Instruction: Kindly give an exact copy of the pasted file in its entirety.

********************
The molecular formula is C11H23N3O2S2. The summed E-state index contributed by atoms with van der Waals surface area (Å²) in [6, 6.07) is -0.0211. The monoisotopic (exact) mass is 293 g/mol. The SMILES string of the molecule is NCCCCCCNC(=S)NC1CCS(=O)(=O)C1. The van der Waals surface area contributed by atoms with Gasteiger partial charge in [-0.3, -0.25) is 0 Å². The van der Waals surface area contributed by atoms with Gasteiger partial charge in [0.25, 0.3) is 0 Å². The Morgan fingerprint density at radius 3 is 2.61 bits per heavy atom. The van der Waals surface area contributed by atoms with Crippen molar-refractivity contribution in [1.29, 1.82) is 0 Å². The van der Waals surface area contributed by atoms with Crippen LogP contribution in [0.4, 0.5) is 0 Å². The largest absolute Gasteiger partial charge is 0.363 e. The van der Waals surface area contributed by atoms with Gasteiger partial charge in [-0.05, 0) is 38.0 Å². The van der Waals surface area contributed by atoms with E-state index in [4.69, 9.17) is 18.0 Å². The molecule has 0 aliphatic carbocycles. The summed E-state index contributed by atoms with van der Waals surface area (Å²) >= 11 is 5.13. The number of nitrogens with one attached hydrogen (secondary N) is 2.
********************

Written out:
The molecular formula is C11H23N3O2S2. The summed E-state index contributed by atoms with van der Waals surface area (Å²) in [6, 6.07) is -0.0211. The monoisotopic (exact) mass is 293 g/mol. The SMILES string of the molecule is NCCCCCCNC(=S)NC1CCS(=O)(=O)C1. The van der Waals surface area contributed by atoms with Gasteiger partial charge in [-0.3, -0.25) is 0 Å². The van der Waals surface area contributed by atoms with Gasteiger partial charge in [0.25, 0.3) is 0 Å². The Morgan fingerprint density at radius 3 is 2.61 bits per heavy atom. The van der Waals surface area contributed by atoms with Crippen molar-refractivity contribution in [1.29, 1.82) is 0 Å². The van der Waals surface area contributed by atoms with Crippen LogP contribution in [0.4, 0.5) is 0 Å². The largest absolute Gasteiger partial charge is 0.363 e. The van der Waals surface area contributed by atoms with Gasteiger partial charge in [-0.05, 0) is 38.0 Å². The van der Waals surface area contributed by atoms with E-state index in [4.69, 9.17) is 18.0 Å². The molecule has 0 aliphatic carbocycles. The summed E-state index contributed by atoms with van der Waals surface area (Å²) >= 11 is 5.13. The number of nitrogens with one attached hydrogen (secondary N) is 2.